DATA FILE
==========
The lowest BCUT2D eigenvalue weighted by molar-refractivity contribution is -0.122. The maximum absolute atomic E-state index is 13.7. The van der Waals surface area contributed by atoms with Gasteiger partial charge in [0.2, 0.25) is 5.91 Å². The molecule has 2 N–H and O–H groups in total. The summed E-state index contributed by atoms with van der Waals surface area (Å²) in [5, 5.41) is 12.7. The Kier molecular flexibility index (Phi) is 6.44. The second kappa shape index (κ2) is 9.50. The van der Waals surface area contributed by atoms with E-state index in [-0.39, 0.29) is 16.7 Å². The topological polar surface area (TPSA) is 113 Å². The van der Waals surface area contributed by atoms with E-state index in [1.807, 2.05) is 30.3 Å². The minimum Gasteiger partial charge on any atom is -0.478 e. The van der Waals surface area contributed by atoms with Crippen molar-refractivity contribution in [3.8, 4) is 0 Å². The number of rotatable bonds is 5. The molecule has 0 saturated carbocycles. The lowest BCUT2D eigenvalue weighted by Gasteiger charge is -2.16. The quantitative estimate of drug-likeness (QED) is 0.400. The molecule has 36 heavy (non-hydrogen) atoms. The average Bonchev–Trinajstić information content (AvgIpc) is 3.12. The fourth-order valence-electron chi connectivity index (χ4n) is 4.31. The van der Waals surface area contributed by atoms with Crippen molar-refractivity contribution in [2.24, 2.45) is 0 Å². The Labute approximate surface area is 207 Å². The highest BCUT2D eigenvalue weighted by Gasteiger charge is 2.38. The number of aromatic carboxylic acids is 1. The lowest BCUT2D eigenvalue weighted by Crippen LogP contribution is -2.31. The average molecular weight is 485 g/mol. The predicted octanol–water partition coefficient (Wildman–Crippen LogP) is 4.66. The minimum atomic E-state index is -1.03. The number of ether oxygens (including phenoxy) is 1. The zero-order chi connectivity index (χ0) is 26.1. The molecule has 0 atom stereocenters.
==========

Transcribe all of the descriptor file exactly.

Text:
The lowest BCUT2D eigenvalue weighted by molar-refractivity contribution is -0.122. The maximum absolute atomic E-state index is 13.7. The van der Waals surface area contributed by atoms with Gasteiger partial charge in [0.2, 0.25) is 5.91 Å². The molecule has 2 N–H and O–H groups in total. The summed E-state index contributed by atoms with van der Waals surface area (Å²) in [5, 5.41) is 12.7. The Kier molecular flexibility index (Phi) is 6.44. The second kappa shape index (κ2) is 9.50. The van der Waals surface area contributed by atoms with E-state index in [-0.39, 0.29) is 16.7 Å². The topological polar surface area (TPSA) is 113 Å². The van der Waals surface area contributed by atoms with E-state index in [1.807, 2.05) is 30.3 Å². The minimum Gasteiger partial charge on any atom is -0.478 e. The van der Waals surface area contributed by atoms with Crippen molar-refractivity contribution in [3.8, 4) is 0 Å². The number of rotatable bonds is 5. The molecule has 0 saturated carbocycles. The lowest BCUT2D eigenvalue weighted by Gasteiger charge is -2.16. The quantitative estimate of drug-likeness (QED) is 0.400. The molecule has 36 heavy (non-hydrogen) atoms. The average Bonchev–Trinajstić information content (AvgIpc) is 3.12. The fourth-order valence-electron chi connectivity index (χ4n) is 4.31. The van der Waals surface area contributed by atoms with Crippen molar-refractivity contribution in [2.24, 2.45) is 0 Å². The Labute approximate surface area is 207 Å². The highest BCUT2D eigenvalue weighted by Gasteiger charge is 2.38. The number of aromatic carboxylic acids is 1. The lowest BCUT2D eigenvalue weighted by Crippen LogP contribution is -2.31. The average molecular weight is 485 g/mol. The predicted octanol–water partition coefficient (Wildman–Crippen LogP) is 4.66. The minimum atomic E-state index is -1.03. The number of ether oxygens (including phenoxy) is 1. The zero-order chi connectivity index (χ0) is 26.1. The molecule has 0 atom stereocenters.